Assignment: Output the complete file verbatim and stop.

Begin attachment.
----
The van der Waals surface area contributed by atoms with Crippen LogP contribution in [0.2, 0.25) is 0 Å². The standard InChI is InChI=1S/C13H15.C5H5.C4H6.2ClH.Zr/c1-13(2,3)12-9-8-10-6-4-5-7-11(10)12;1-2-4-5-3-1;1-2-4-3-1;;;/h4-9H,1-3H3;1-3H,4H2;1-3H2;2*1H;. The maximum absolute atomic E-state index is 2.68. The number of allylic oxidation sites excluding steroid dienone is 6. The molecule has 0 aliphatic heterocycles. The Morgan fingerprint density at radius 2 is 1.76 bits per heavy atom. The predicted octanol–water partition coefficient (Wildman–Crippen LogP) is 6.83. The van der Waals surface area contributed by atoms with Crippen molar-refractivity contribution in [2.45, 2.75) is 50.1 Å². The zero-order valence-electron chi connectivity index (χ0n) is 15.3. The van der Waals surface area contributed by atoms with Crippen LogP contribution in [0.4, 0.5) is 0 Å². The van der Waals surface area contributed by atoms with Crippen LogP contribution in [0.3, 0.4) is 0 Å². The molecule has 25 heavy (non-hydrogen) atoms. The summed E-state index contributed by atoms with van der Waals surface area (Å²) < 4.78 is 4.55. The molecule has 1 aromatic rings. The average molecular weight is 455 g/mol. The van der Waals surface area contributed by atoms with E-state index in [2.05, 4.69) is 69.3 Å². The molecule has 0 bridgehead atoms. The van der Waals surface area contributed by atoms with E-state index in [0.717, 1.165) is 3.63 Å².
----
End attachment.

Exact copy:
The van der Waals surface area contributed by atoms with Crippen LogP contribution in [0.2, 0.25) is 0 Å². The standard InChI is InChI=1S/C13H15.C5H5.C4H6.2ClH.Zr/c1-13(2,3)12-9-8-10-6-4-5-7-11(10)12;1-2-4-5-3-1;1-2-4-3-1;;;/h4-9H,1-3H3;1-3H,4H2;1-3H2;2*1H;. The maximum absolute atomic E-state index is 2.68. The number of allylic oxidation sites excluding steroid dienone is 6. The molecule has 0 aliphatic heterocycles. The Morgan fingerprint density at radius 2 is 1.76 bits per heavy atom. The predicted octanol–water partition coefficient (Wildman–Crippen LogP) is 6.83. The van der Waals surface area contributed by atoms with Crippen molar-refractivity contribution in [2.45, 2.75) is 50.1 Å². The zero-order valence-electron chi connectivity index (χ0n) is 15.3. The van der Waals surface area contributed by atoms with Crippen LogP contribution in [0.4, 0.5) is 0 Å². The van der Waals surface area contributed by atoms with Crippen LogP contribution in [0.3, 0.4) is 0 Å². The molecule has 25 heavy (non-hydrogen) atoms. The summed E-state index contributed by atoms with van der Waals surface area (Å²) < 4.78 is 4.55. The molecule has 1 aromatic rings. The average molecular weight is 455 g/mol. The van der Waals surface area contributed by atoms with E-state index in [2.05, 4.69) is 69.3 Å². The molecule has 0 bridgehead atoms. The van der Waals surface area contributed by atoms with E-state index in [0.717, 1.165) is 3.63 Å².